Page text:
This splurge of money on a folly will lead to the perfect political fudge for Johnson. Photo: Getty
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Boris Johnson owes Londoners an apology for wasting public money over airport folly

The Thames estuary airport idea has been rejected; the Mayor of London wasted £5.2m on lobbying for it.

As expected, the Airports Commission yesterday put the Mayor of London's pet project, a Thames Estuary airport, out of its misery and definitively ruled the proposal off its final shortlist. While this came as no surprise, the decision throws up considerable ramifications politically and for London taxpayers. 

While hundreds of column inches have been dedicated to the impact of the decision, it is worth remembering the context in which Boris Johnson has pursued this vanity project. The Mayor first launched his brainchild in 2011, and architects' impressions of the airport have adorned newspaper pages ever since. Less reported, however, was the fact that none of the major players in the aviation industry ever got behind the proposal, nor did the local council, or other national politicians and experts, leaving Boris to act as the solitary cheerleader for the plans.

The inclusion of the estuary option in Davies’ interim report in December gave the proposal a temporary stay of execution, but resulted in a period of in-depth examination which led to four independent reports exposing major flaws with the proposal. These reports pointed to the huge environmental, financial and safety risks associated with the plans, with a headline £120bn price tag – the equivalent of building another eight Crossrails. This led Politics.co.uk to describe the scrutiny as "the final nail in the coffin" of an estuary airport".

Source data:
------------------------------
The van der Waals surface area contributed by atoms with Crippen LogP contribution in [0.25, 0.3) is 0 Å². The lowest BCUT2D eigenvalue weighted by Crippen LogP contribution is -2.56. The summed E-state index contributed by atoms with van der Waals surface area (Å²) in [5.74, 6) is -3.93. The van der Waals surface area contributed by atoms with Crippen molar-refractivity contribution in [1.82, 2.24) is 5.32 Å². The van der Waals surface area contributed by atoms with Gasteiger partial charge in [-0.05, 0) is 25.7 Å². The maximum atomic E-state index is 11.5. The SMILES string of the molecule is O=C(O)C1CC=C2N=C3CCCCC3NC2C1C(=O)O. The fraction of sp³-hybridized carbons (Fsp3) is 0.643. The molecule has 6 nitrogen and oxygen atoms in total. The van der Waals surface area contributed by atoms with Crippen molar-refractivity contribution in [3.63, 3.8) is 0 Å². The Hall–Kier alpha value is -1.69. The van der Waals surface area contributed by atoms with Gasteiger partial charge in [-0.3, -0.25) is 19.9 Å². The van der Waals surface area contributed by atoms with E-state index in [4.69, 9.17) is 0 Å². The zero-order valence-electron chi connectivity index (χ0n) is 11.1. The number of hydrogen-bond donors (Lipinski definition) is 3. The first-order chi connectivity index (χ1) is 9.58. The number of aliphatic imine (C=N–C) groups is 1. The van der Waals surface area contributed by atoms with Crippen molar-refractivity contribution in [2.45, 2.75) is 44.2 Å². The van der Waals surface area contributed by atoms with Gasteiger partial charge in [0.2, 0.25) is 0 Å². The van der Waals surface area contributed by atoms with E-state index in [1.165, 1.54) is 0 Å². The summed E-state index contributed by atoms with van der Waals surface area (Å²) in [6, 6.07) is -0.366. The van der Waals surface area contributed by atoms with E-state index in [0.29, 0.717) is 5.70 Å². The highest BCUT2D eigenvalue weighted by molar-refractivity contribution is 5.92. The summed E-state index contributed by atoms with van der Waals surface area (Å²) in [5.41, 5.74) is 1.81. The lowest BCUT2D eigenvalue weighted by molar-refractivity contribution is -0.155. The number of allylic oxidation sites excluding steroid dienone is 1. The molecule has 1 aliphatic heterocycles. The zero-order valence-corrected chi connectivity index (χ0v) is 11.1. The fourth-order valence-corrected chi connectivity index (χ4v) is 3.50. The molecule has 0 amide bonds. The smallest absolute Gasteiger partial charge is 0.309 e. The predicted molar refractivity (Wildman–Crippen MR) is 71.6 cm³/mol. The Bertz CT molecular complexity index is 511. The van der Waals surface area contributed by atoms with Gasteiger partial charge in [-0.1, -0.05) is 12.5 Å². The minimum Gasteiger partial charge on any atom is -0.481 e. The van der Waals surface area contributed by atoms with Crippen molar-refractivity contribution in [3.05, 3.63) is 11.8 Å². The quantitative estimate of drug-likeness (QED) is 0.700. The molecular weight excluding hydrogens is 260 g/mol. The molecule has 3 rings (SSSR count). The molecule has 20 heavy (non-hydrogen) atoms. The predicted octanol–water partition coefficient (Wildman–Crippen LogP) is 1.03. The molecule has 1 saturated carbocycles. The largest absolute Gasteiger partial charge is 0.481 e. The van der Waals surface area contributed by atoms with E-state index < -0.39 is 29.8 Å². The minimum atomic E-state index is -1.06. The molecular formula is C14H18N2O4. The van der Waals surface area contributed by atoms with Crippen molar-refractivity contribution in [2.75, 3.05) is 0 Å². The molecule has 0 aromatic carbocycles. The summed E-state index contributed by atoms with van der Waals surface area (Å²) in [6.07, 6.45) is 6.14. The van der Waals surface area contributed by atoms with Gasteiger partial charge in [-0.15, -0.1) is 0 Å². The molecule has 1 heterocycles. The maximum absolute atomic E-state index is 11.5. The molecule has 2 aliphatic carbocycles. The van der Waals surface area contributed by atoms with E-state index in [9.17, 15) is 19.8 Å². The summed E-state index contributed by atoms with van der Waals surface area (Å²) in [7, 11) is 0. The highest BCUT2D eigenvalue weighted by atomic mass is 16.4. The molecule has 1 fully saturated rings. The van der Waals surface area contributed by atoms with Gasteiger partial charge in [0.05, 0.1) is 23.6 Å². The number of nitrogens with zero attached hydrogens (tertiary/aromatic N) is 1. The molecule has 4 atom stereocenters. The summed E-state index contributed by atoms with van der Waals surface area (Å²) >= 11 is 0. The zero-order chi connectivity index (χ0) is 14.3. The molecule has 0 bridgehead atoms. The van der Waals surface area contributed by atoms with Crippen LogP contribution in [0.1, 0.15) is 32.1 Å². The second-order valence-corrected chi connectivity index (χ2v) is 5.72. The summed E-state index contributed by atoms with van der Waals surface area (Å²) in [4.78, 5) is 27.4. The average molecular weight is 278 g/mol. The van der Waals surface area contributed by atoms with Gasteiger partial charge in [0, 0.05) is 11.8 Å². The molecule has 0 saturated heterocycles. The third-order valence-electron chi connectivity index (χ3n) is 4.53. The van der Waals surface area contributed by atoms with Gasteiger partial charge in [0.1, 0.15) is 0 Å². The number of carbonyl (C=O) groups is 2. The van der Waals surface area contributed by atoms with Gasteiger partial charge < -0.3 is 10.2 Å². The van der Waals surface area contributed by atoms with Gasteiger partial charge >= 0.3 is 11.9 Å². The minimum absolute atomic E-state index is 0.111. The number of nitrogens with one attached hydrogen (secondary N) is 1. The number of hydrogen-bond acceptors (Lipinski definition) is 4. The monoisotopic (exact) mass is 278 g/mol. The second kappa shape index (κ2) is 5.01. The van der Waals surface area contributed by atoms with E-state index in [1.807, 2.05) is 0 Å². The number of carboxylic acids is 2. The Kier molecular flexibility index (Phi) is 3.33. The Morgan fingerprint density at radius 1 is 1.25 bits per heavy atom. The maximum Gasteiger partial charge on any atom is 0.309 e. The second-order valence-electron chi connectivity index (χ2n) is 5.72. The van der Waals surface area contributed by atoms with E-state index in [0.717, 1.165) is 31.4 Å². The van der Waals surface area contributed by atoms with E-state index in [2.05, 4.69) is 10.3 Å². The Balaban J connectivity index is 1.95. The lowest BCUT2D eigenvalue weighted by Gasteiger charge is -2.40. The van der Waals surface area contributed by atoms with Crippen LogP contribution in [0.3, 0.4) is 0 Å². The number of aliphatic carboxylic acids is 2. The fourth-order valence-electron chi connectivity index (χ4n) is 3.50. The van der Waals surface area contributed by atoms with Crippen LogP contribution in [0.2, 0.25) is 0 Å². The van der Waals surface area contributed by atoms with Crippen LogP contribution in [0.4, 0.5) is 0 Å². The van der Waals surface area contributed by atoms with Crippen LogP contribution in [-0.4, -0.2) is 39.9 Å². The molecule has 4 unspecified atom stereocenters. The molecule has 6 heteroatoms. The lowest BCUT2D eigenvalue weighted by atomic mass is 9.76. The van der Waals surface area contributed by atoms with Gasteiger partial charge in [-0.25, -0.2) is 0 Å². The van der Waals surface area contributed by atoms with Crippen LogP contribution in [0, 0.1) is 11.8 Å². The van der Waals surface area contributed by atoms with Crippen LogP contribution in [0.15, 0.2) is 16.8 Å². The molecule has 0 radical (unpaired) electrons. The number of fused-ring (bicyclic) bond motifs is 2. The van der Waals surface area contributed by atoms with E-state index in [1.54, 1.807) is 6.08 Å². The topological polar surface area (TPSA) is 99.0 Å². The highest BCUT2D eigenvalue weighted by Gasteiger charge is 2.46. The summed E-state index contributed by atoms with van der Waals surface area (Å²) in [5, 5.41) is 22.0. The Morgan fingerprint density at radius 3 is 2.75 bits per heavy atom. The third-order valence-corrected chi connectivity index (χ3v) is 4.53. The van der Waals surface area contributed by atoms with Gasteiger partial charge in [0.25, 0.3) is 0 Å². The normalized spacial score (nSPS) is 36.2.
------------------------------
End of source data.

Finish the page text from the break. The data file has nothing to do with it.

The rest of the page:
In this light, then, the Mayor's decision – just weeks earlier – to sign off an extra £2m worth of expenditure on lobbying for his plans, showed tremendous chutzpah. Indeed, the extension of this allocated funding took the total envelope for the Mayor's lobbying exercise to £5.2m. At a time when any form of support for his proposals was sorely lacking and with the writing quite obviously on the wall Boris should not have been throwing good money after bad on further support for the plans.

On learning that the whole exercise has cost up to £5.2m, one is left with the sour taste that Boris probably knew the scheme was doomed to fail from an early stage, but ploughed on regardless because of the platform it gave him as a mainstream political figure. It has allowed him to posture as a blue-sky thinker when realistically his proposal never had a chance of solving the conundrum of airport capacity in the south east.

Whilst the Mayor continues to celebrate his doomed Estuary Airport, I think Boris Johnson owes Londoners an apology. In the time that he has splurged £5.2m of taxpayers’ money, Londoners have suffered years of inflation-busting fare rises, seen ten fire stations closed and now face plans for 900 jobs cuts on the London Underground.

What is more, instead of accepting the Commission’s decision yesterday with dignity, Boris had the audacity to come out fighting, saying that he would continue to lobby for an estuary airport as the long term solution. In light of the waste of taxpayers’ money I have written to TfL to ask if it will prevent Boris from spending any more public funds in support of an estuary airport now that it has officially and firmly been ruled off the Commission’s shortlist.      

What hasn’t escaped the attention of politicos is the fact that yesterday’s decision might actually work in Boris’ favour. If Boris gives up the ghost and accepts that the estuary option is dead (as he may or may not do), it means that he no is longer left advocating the closure of Heathrow– a major local employer in Uxbridge – and the demolition of west London’s economy.